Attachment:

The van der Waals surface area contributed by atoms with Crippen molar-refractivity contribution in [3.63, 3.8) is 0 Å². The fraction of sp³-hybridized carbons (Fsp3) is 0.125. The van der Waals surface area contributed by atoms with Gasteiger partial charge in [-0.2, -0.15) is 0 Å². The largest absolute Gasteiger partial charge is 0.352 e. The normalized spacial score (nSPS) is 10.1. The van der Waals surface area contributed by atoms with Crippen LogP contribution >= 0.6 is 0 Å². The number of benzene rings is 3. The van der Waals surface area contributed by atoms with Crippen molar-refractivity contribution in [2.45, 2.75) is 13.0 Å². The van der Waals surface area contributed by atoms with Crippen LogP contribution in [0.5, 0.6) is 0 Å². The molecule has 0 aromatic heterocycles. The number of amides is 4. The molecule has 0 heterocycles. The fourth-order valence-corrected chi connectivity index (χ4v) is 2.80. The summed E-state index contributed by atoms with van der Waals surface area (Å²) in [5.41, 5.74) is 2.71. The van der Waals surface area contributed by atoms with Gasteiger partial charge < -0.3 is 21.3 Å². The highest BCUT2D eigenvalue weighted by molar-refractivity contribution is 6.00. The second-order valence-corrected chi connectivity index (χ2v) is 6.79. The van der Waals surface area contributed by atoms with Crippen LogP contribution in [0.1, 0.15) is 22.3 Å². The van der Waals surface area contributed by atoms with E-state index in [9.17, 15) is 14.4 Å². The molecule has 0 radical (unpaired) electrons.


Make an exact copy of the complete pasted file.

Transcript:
The van der Waals surface area contributed by atoms with Crippen molar-refractivity contribution in [3.63, 3.8) is 0 Å². The fraction of sp³-hybridized carbons (Fsp3) is 0.125. The van der Waals surface area contributed by atoms with Gasteiger partial charge in [-0.2, -0.15) is 0 Å². The largest absolute Gasteiger partial charge is 0.352 e. The normalized spacial score (nSPS) is 10.1. The van der Waals surface area contributed by atoms with Crippen LogP contribution >= 0.6 is 0 Å². The number of benzene rings is 3. The van der Waals surface area contributed by atoms with Crippen molar-refractivity contribution in [2.45, 2.75) is 13.0 Å². The van der Waals surface area contributed by atoms with Crippen LogP contribution in [0.5, 0.6) is 0 Å². The molecule has 0 aromatic heterocycles. The number of amides is 4. The molecule has 0 heterocycles. The fourth-order valence-corrected chi connectivity index (χ4v) is 2.80. The summed E-state index contributed by atoms with van der Waals surface area (Å²) in [5.41, 5.74) is 2.71. The van der Waals surface area contributed by atoms with Gasteiger partial charge < -0.3 is 21.3 Å². The highest BCUT2D eigenvalue weighted by molar-refractivity contribution is 6.00. The second-order valence-corrected chi connectivity index (χ2v) is 6.79. The van der Waals surface area contributed by atoms with Crippen LogP contribution in [0.1, 0.15) is 22.3 Å². The van der Waals surface area contributed by atoms with E-state index in [9.17, 15) is 14.4 Å². The molecule has 0 radical (unpaired) electrons.